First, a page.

Don’t believe them.

Even if the weather today in Denver is pass-friendly, the Patriots will want to get the ground game going. They tried to do just that the first time they played the Broncos this year, running the ball on seven of their first 13 plays before fumbles from Ridley, Brady and LeGarrette Blount led to a 17-0 deficit and forced New England into pass mode for the rest of the game.

And it makes perfect sense to try to establish the run against Denver, no matter what its defense is showing. Controlling the clock with time-consuming, rush-heavy drives will keep Peyton Manning and the record-setting Broncos offense off the field. Plus, Denver has shown some weakness against inside, power running, which has become New England’s forte of late with 250-pound Blount leading the way. Also, the Broncos are missing two key members of their front seven that played against New England back on Nov. 24 – linebacker Von Miller and defensive tackle Kevin Vickerson.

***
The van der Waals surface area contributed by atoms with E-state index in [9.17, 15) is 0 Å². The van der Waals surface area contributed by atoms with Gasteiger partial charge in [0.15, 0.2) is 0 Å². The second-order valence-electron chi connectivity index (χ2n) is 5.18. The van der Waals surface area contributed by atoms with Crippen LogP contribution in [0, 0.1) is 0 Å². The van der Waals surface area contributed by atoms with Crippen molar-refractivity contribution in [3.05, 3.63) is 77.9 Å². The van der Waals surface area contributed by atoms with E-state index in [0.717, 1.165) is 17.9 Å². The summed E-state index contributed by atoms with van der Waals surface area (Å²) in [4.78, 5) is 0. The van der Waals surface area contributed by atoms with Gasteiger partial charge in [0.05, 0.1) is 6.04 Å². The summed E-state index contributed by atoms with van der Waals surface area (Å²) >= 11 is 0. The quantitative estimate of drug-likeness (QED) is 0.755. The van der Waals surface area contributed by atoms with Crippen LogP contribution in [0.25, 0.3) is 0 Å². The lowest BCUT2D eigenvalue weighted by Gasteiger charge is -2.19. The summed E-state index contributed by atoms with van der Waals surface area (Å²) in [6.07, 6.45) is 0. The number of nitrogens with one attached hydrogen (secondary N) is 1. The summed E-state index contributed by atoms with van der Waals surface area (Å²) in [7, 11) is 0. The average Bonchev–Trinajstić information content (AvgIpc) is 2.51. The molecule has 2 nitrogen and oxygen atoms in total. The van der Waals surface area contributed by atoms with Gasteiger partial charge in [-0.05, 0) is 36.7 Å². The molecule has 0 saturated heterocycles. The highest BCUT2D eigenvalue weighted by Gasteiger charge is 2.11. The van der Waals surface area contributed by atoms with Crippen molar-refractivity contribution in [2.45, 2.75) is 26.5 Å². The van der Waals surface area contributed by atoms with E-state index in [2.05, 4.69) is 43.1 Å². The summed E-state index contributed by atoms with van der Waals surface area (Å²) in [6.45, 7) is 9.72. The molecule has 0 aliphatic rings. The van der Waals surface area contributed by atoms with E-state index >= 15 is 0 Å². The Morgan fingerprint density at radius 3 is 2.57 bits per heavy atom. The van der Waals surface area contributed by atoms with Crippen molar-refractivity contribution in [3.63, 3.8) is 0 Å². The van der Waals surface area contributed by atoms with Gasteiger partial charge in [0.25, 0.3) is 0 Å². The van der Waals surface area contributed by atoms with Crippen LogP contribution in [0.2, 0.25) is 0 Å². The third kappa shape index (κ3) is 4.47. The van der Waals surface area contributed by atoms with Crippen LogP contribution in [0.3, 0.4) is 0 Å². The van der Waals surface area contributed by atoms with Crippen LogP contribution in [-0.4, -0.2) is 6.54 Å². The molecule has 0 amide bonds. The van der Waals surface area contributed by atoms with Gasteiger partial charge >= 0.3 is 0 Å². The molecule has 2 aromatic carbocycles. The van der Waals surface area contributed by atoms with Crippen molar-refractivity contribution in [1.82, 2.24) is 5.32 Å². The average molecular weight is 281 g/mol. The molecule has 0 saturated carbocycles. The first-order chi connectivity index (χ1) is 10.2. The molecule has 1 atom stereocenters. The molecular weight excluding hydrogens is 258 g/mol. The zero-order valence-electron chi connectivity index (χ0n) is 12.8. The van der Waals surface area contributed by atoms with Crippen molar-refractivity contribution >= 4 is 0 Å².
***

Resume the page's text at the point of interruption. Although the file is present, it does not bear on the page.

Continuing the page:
Of course, San Diego wanted to work the run last week against the Broncos for some of those very reasons, but Denver was having none of it. The Chargers gained just 65 yards on 18 carries and didn’t score a single point for the first three quarters as they were trying in vain to establish the ground game. If the Broncos defense can limit the Patriots like that, it will be hard for Brady and his limited group of receivers to hang with Manning and Co.

But remember, the Pats were built to run. They have been building to this moment for the last two seasons. Blount and Ridley should find yards today in Denver. When they do, it will open things up for Brady and the receivers against a Broncos secondary that is also banged up after losing its top cover corner, Chris Harris.

With the offense moving the ball on the ground and in the air, and Belichick working his schematic magic against Manning, the Patriots will have enough to beat Denver. Which means New England’s throwback running attack will get a chance to play in a throwback cold-weather championship game.

(Tim O’Sullivan can be reached at 369-3341 or tosullivan@cmonitor.com or on Twitter @timosullivan20.)